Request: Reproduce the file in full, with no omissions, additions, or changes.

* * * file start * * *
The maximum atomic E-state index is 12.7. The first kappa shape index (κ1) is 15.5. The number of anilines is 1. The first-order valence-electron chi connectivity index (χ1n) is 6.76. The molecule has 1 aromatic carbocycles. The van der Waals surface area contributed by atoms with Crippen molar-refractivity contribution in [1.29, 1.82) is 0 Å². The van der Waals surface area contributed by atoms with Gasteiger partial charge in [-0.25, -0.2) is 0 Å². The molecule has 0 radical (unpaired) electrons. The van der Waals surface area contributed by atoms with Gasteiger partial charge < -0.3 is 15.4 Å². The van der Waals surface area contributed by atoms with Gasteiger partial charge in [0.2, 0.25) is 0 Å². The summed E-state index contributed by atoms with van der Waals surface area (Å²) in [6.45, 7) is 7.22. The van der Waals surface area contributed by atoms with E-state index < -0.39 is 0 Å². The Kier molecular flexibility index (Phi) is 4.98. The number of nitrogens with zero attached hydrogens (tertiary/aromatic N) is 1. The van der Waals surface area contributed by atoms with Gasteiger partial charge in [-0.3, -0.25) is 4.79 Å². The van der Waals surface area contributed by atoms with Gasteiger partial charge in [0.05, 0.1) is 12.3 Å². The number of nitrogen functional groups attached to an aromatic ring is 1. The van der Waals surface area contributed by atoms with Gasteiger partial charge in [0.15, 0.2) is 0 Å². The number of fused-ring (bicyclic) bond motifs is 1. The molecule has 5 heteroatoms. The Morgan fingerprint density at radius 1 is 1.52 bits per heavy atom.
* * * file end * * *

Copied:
The maximum atomic E-state index is 12.7. The first kappa shape index (κ1) is 15.5. The number of anilines is 1. The first-order valence-electron chi connectivity index (χ1n) is 6.76. The molecule has 1 aromatic carbocycles. The van der Waals surface area contributed by atoms with Crippen molar-refractivity contribution in [1.29, 1.82) is 0 Å². The van der Waals surface area contributed by atoms with Gasteiger partial charge in [-0.25, -0.2) is 0 Å². The molecule has 0 radical (unpaired) electrons. The van der Waals surface area contributed by atoms with Gasteiger partial charge < -0.3 is 15.4 Å². The van der Waals surface area contributed by atoms with Gasteiger partial charge in [0.2, 0.25) is 0 Å². The summed E-state index contributed by atoms with van der Waals surface area (Å²) in [6.45, 7) is 7.22. The van der Waals surface area contributed by atoms with E-state index < -0.39 is 0 Å². The Kier molecular flexibility index (Phi) is 4.98. The number of nitrogens with zero attached hydrogens (tertiary/aromatic N) is 1. The van der Waals surface area contributed by atoms with Gasteiger partial charge in [-0.3, -0.25) is 4.79 Å². The van der Waals surface area contributed by atoms with Gasteiger partial charge in [0.05, 0.1) is 12.3 Å². The number of nitrogen functional groups attached to an aromatic ring is 1. The van der Waals surface area contributed by atoms with Gasteiger partial charge in [0.15, 0.2) is 0 Å². The number of fused-ring (bicyclic) bond motifs is 1. The molecule has 5 heteroatoms. The Morgan fingerprint density at radius 1 is 1.52 bits per heavy atom.